Place, publisher, year, edition, pages
2012. Vol. 37, no 26, 2168-2176 p.
Keyword [en]
prostate cancer, bone metastasis, spinal cord compression, prognostic score
National Category
Orthopedics Cancer and Oncology
Research subject
Orthopaedics; Oncology
Identifiers
URN: urn:nbn:se:umu:diva-54459DOI: 10.1097/BRS.0b013e31826011bcOAI: oai:DiVA.org:umu-54459DiVA: diva2:523863
Note

Originally included in thesis in submitted form.

Available from: 2012-04-27 Created: 2012-04-26 Last updated: 2017-12-07Bibliographically approved
In thesis
1. Metastatic spinal cord compression in prostate cancer: clinical and morphological studies
Open this publication in new window or tab >>Metastatic spinal cord compression in prostate cancer: clinical and morphological studies
2012 (English)Doctoral thesis, comprehensive summary (Other academic)
Alternative title[sv]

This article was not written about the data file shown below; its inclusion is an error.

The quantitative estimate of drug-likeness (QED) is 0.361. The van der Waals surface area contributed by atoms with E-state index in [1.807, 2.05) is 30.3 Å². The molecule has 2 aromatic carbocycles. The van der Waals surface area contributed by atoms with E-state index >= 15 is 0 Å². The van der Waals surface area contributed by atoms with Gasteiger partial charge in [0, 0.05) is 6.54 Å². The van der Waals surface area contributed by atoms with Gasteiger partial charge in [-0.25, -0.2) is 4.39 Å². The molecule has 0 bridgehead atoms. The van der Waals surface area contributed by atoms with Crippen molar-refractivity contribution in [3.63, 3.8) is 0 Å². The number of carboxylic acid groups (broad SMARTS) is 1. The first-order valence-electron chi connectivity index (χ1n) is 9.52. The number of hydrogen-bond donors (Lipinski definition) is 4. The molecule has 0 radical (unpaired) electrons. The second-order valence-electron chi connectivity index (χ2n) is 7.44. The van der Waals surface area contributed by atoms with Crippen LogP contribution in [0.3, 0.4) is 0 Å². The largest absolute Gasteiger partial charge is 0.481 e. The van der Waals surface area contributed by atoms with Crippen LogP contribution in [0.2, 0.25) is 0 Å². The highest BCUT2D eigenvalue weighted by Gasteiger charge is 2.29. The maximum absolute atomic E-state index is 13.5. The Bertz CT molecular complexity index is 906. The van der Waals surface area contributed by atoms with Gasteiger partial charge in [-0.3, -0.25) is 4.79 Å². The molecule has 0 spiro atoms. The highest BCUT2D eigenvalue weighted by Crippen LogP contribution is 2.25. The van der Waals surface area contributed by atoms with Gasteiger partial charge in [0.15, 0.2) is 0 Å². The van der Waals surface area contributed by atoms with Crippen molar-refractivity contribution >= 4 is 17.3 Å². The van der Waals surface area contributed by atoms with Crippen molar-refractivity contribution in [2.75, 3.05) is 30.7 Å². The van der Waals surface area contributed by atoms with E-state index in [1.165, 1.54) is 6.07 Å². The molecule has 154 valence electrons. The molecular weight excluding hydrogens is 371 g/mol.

Ryggmärgskompression vid metastaserande prostatacancer : kliniska och morfologiska studier
Abstract [en]

Background: Bone metastases occur in most patients with advanced hormone-refractory prostate cancer causing pain, pathologic fractures, and spinal cord compression. Few studies specifically address surgical treatment of metastatic spinal cord compression (MSCC) in prostate cancer. Criteria for identifying patients who may benefit from surgery are poorly defined. Most of the current knowledge regarding tumor biology in prostate cancer is based on studies of primary tumors or soft tissue metastases. The mechanisms regulating growth of bone metastases are not fully established.

Aims: a) to evaluate outcome after surgery for MSCC in prostate cancer and to identify prognostic factors for survival and functional recovery; b) to evaluate current practice for referral of prostate cancer patients with MSCC; c) to analyze expression of androgen receptor (AR), cell proliferation, apoptosis, and prostate-specific antigen (PSA) in bone metastases with regard to survival after surgery for complications of bone metastases.

Patients and Methods: We retrospectively evaluated the hospital records of 68 consecutive patients operated for metastatic spinal cord compression. Tumor tissue from bone metastases was obtained on spinal surgery (54 patients), fracture surgery (4 patients) and biopsy (2 patients), and analyzed by immunohistochemistry.

Results: